* Live and love your life's passions.
* Give yourself the freedom to soar.
* Never ever give up on your passions.
* Allow yourself to listen to your heart.
* Have faith and pursue your true purpose.
* You can do anything if you want it enough.
* Follow your dreams through thick and thin.
* Dare to question what is taught by your elders.
* It is all right to be different from everyone else.
* Do not follow others blindly - fly out on your own.
* Keep working on your talents and fly to new heights.
* It is your choice to live your life exactly the way you want.
* Follow your dreams even if others find your ideas ridiculous.
* Break through the restraints of family, friends and community.
* Figure out what your greatest talents are and truly live your life.
* Hard as it may sound, do not be concerned over what others think.
* There is always something great to be learned from trying new things.
* Listen to your dreams and persevere until you get to where you want to be.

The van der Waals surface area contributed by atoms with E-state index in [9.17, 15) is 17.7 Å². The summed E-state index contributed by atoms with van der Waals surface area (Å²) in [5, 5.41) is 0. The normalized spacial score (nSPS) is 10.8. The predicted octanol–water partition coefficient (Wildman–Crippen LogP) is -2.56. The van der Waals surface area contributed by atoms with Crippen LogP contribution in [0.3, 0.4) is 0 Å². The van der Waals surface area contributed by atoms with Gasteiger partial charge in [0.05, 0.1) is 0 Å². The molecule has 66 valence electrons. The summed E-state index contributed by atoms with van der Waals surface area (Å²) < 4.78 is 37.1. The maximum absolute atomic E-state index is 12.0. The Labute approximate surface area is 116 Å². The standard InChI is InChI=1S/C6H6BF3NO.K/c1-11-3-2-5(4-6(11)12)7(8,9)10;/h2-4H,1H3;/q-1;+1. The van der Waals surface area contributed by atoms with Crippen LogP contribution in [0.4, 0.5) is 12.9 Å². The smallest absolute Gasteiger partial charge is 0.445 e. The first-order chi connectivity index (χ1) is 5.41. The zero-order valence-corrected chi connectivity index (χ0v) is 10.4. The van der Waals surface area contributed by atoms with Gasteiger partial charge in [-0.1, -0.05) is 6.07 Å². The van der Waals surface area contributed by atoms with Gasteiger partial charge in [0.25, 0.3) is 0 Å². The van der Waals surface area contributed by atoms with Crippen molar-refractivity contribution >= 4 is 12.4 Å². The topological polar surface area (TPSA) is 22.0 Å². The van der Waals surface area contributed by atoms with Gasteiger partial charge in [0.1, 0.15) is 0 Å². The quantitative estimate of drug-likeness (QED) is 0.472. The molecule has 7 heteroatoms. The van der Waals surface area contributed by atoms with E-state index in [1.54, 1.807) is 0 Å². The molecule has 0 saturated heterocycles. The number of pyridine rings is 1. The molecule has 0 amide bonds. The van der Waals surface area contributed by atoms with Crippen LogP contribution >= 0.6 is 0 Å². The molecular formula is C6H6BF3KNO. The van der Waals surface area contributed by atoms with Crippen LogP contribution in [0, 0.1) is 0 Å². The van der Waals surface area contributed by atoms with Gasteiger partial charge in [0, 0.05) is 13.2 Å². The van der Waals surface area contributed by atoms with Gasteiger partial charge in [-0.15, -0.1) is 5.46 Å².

IN SUMMARY

'Jonathan Livingston Seagull' is about far more than the life of one seagull. It is a fable about self empowerment and the importance of seeking a higher purpose in life, even if the people around you find your goals threatening or ridiculous. Jonathan shows that you can do anything and be anything you want if you just believe in yourself. It is also about the struggle to find the answers about life itself.

This book is a great read for all age-groups and particularly for anyone who wants to `fly' in the broadest sense of the word. It is a book that can be read a number of times with each reading giving you further insight.

It is also a good fable for children as it stimulates discussions on the various meanings of the story. The ending was slightly puzzling but on viewing the DVD which, though very lengthy (2 hrs), did suggest some explanations. The film also shed light on why the book had numerous black and white, grainy photographs of gulls. (All the music and songs are by Neil Diamond)
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34 of 38 people found the following review helpful
on 18 May 2001
My father gave me this book to read when i was just 15. He inscribed the front with "Fly Free and Be Happy". I know JLS had an amazing effect on me and him both, I just hope younger people are able to see past the obscure to the true meaning of the tale. Now my father is flying free and I hope he is happy and at his funeral pages 46 - 47 were read for him - a fitting tribute I think.